Mentions: We further confirmed the presence of neutrophils and inflammatory monocytes in the brain following infection using LysM:GFP reporter mice. These animals express enhanced green fluorescent protein (GFP) at the lysozyme M locus, yielding GFPhi neutrophils and GFPmid monocytes [10]. No other cells express GFP in these mice, making them an excellent tool for tracking neutrophils and inflammatory monocytes. We observed robust and clearly distinguished populations of GFPhi and GFPmid cells in the BILs at 18 hpi (Figure 5B). Gating into GFPhi, GFPmid, and GFPneg populations confirmed that our CD11b+++Gr1+1A8+ neutrophil population was almost exclusively GFPhi (Figure 5D, G), while our CD11b++Gr1+1A8- inflammatory monocyte population was almost exclusively GFPmid (Figure 5E, H). The GFPneg population in the 18 hpi BILs exhibited a CD11b+Gr1-1A8- immunophenotype consistent with microglia (resident macrophages) (Figure 5F, I). The clear distinction between GFP+ and GFP- cells in the BILs population was further exploited by assessing the physical location of infiltrating GFP+ cells in vibratome sections of brain from 18 hpi mice (Figure 6). We found that the majority of GFP+ cells were located in proximity to the hippocampal formation (Figure 6A), with high concentrations of labeled cells just superior and lateral to the hippocampus proper. Higher magnification also showed dense clusters of GFP+ cells in the corpus callosum and alveus (Figure 6B, C, E) and in the hippocampal fissure (Figure 6D, E). This suggests that the white matter tracts overlying the hippocampus and the vasculature-rich hippocampal fissure are primary sites for infiltration of neutrophils and inflammatory monocytes. These observations are consistent with the histological analyses shown in Figure 1 and further support a model in which neutrophils and inflammatory monocytes are rapid responders to brain infection. Of note, the robust localization of these cells to the hippocampal formation is consistent with our previously published observations that the hippocampus is the primary site of pathology following TMEV infection and that this damage is not a direct result of the virus but is rather a bystander phenomenon [8].


Inflammatory monocytes damage the hippocampus during acute picornavirus infection of the brain.

Howe CL, Lafrance-Corey RG, Sundsbak RS, Lafrance SJ - J Neuroinflammation (2012)

Assessment of the green fluorescent protein (GFP)+ brain infiltrate in Theiler's murine encephalomyelitis virus (TMEV)-infected LysM:eGFP mice. Flow cytometric analysis of brain-infiltrating leukocytes (BILs) collected at 18 hpi from LysM:eGFP reporter mice (Lys:GFP) and from wild-type littermates (wt) (C) revealed the presence of distinct GFPhi and GFPmid populations in the reporter mice (B). Further characterization of CD11b, Gr1, and 1A8 staining showed that the GFPhi population was composed of CD11b+++Gr1+1A8+ neutrophils, the GFPmid population was composed of CD11b++Gr1+1A8- inflammatory monocytes, and the GFPneg population contained CD11b+Gr1-1A8- microglia (resident macrophages). (D-I) are derived from the gated populations in (B). These findings confirm our other observations and indicate the presence of both neutrophils and inflammatory monocytes in the brain at 18 hpi. Results are representative of more than 10 mice.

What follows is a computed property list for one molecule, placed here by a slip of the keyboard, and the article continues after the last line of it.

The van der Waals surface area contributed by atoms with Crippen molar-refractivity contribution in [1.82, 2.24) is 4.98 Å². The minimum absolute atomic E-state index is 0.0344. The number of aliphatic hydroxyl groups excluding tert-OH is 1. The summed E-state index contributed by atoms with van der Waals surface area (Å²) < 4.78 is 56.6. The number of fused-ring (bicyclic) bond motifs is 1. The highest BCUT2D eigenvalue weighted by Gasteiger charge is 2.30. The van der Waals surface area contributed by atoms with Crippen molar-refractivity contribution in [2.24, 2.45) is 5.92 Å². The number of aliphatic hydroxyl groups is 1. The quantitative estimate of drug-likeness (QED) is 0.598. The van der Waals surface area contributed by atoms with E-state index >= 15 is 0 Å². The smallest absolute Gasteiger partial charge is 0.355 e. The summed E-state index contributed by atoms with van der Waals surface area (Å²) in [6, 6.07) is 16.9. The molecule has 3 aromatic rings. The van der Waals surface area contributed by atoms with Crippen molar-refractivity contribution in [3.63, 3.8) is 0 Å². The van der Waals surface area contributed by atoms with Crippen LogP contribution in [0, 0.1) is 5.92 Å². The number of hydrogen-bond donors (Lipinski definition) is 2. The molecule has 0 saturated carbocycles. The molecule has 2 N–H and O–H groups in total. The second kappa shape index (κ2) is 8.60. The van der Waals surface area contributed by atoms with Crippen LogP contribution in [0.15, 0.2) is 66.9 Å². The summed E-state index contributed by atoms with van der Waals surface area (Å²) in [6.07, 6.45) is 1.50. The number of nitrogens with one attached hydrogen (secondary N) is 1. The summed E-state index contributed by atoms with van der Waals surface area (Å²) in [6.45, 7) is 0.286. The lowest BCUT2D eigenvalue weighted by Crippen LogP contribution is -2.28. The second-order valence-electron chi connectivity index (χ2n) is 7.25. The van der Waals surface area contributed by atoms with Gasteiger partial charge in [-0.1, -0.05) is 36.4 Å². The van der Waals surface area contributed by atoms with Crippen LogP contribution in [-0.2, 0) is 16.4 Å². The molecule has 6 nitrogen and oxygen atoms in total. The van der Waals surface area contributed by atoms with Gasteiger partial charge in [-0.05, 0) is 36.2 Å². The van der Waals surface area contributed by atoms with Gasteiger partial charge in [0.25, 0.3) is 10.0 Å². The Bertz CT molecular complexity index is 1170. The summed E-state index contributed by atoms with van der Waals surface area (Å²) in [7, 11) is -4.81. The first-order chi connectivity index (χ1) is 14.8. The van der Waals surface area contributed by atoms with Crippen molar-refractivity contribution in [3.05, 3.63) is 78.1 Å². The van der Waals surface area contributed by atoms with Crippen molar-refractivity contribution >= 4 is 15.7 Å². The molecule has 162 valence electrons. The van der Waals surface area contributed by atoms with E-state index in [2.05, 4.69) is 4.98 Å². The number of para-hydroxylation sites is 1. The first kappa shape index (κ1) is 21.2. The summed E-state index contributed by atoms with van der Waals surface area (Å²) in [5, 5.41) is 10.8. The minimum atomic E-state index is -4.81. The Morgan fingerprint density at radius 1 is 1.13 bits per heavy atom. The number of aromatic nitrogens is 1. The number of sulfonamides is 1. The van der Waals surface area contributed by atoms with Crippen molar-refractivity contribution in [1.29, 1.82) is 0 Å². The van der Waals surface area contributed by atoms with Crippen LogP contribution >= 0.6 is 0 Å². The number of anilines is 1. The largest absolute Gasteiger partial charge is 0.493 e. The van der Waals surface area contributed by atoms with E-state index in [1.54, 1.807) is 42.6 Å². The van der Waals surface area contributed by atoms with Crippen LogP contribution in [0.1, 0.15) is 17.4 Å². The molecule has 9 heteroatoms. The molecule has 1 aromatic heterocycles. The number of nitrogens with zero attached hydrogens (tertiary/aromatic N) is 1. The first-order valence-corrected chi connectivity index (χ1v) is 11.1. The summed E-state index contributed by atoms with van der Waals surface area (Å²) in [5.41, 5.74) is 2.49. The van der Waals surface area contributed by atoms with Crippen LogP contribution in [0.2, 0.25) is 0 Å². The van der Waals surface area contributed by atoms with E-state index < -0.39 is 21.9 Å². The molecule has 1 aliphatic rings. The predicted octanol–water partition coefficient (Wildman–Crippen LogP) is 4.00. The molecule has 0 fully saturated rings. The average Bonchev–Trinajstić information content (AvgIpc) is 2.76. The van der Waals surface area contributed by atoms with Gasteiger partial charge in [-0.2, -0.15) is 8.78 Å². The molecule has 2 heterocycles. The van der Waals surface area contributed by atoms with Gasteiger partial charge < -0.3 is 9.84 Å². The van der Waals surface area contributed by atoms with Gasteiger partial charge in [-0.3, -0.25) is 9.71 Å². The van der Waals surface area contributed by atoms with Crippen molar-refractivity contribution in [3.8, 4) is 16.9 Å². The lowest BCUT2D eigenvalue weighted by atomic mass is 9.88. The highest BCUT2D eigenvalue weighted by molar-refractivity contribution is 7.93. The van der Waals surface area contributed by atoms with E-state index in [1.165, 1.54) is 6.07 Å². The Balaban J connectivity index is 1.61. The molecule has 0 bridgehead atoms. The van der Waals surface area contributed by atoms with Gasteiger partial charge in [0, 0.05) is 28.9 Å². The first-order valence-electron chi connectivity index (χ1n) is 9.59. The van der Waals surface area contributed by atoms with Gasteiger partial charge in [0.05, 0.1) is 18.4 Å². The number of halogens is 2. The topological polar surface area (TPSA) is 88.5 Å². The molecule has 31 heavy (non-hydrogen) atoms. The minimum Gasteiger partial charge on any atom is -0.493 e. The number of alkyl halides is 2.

© Copyright Policy - open-access
Related In: Results  -  Collection

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getmorefigures.php?uid=PMC3368782&req=5

Figure 5: Assessment of the green fluorescent protein (GFP)+ brain infiltrate in Theiler's murine encephalomyelitis virus (TMEV)-infected LysM:eGFP mice. Flow cytometric analysis of brain-infiltrating leukocytes (BILs) collected at 18 hpi from LysM:eGFP reporter mice (Lys:GFP) and from wild-type littermates (wt) (C) revealed the presence of distinct GFPhi and GFPmid populations in the reporter mice (B). Further characterization of CD11b, Gr1, and 1A8 staining showed that the GFPhi population was composed of CD11b+++Gr1+1A8+ neutrophils, the GFPmid population was composed of CD11b++Gr1+1A8- inflammatory monocytes, and the GFPneg population contained CD11b+Gr1-1A8- microglia (resident macrophages). (D-I) are derived from the gated populations in (B). These findings confirm our other observations and indicate the presence of both neutrophils and inflammatory monocytes in the brain at 18 hpi. Results are representative of more than 10 mice.